• Tagami S, Inokuchi J, Kabayama K, Yoshimura H, Kitamura F, Uemura S, Ogawa C, Ishii A, Saito M, Ohtsuka Y, Sakaue S, Igarashi Y. Ganglioside GM3 participates in the pathological conditions of insulin resistance. J Biol Chem. 2002;277:3085–3092. [PubMed]
  • Kariko K, Bhuyan P, Capodici J, Weissman D. Small interfering RNAs mediate sequence-independent gene suppression and induce immune activation by signaling through Toll-like receptor 3. J Immunol. 2004;172:6545–6549. [PubMed]
  • Farina C, Krumbholz M, Giese T, Hartmann G, Alosi F, Meinl E. Preferential expression and function of Toll-like receptor 3 in human astrocytes. J Neuroimmunol. 2005;159:12–19. [PubMed]
  • Bauer S, Kirschning C, Hacker H, Redecke V, Hausmann S, Akira S, Wagner H, Lipford GB. Human TLR9 confers responsiveness to bacterial DNA via species-specific CpG motif recognition. Proc Natl Acad Sci USA. 2001;98:9237–9242. [PMC free article] [PubMed]
  • Lehnardt S, Massillon L, Follett P, Jenson FE, Ratan R, Rosenberg PA, Volpe JJ, Vartanian T. Activation of innate immunity in the CNS triggers neurodegeneration through a Toll-like receptor 4-dependent pathway. Proc Natl Acad Sci USA. 2004;100:8514–8519. [PMC free article] [PubMed]
  • Shoham S, Huang C, Chen JM, Golenbock DT, Levitz SM. Toll-like receptor 4 mediates intracellular signaling without TNF-α release in response to Cryptococcus neoformans polysaccharide capsule. J Immunol. 2001;166:4620–4626. [PubMed]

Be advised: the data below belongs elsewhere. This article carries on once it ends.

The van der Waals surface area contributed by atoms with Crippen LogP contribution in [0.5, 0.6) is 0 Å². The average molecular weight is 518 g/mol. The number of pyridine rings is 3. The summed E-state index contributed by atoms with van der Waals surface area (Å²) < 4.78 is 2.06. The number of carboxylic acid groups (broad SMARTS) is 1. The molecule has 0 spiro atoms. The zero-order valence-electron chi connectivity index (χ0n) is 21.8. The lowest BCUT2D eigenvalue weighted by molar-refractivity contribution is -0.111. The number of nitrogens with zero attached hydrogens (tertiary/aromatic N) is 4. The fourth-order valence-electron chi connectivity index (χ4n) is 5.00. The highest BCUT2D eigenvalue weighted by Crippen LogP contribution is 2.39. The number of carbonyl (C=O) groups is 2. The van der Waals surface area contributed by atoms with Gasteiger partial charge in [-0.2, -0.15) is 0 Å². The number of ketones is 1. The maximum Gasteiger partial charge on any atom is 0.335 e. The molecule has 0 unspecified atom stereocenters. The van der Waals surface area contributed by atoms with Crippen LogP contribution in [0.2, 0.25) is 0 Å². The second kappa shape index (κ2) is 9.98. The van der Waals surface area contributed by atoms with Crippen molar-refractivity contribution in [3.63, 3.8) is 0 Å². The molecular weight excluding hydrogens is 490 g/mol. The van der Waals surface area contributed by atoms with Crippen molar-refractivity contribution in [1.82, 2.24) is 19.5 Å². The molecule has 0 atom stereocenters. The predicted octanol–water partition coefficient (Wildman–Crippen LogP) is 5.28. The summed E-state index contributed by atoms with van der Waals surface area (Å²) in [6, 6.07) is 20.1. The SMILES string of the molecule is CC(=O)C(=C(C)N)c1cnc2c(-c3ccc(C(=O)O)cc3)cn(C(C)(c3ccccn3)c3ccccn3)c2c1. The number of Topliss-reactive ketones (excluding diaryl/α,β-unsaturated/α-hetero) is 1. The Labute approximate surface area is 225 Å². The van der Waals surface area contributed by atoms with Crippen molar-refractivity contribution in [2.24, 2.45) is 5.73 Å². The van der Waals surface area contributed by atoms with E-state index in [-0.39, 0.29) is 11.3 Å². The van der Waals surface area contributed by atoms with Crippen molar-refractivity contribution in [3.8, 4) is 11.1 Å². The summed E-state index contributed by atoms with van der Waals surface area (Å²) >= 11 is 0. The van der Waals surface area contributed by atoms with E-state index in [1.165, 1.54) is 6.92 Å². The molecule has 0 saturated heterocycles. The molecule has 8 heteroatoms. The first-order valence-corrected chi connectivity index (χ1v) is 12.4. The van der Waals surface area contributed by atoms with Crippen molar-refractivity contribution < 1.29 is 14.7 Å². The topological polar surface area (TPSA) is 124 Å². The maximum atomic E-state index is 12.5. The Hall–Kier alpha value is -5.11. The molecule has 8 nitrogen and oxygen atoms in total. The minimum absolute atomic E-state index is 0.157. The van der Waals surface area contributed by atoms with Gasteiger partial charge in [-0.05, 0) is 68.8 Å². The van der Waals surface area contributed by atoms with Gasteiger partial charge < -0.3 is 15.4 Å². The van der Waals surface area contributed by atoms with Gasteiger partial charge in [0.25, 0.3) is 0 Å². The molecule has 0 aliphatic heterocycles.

• Wang JE, Warris A, Ellingsen EA, Jorgensen PF, Flo TH, Espevik T, Solberg R, Verweij PE, Aasen AO. Involvement of CD14 and Toll-like receptors in activation of human monocytes by Aspergillus fumigatus hyphae. Infect Immun. 2001;69:2402–2406. [PMC free article] [PubMed]
  • Kurt-Jones EA, Popova L, Kwinn L, Haynes LM, Jones LP, Tripp RA, Walsh EE, Freeman MW, Golenbock DT, Anderson LJ, Finberg RW. Pattern recognition receptors TLR4 and CD14 mediate response to respiratory syncytial virus. Nat Immunol. 2000;1:398–340. [PubMed]
  • Ohashi K, Burkart V, Flohe S, Kolb H. Cutting edge: heat shock protein 60 is a putative endogenous ligand of the Toll-like receptor-4 complex. J Immunol. 2000;164:558–561. [PubMed]
  • Okamura Y, Watari M, Jerud ES, Young DW, Ishizaka ST, Rose J, Chow JC, Strauss JF., III The extra domain A of fibronectin activates Toll-like receptor 4. J Biol Chem. 2001;276:10229–10233. [PubMed]
  • Smiley ST, King JA, Hancock WW. Fibrinogen stimulates macrophage chemokine secretion through Toll-like receptor 4. J Immunol. 2001;167:2887–2894. [PubMed]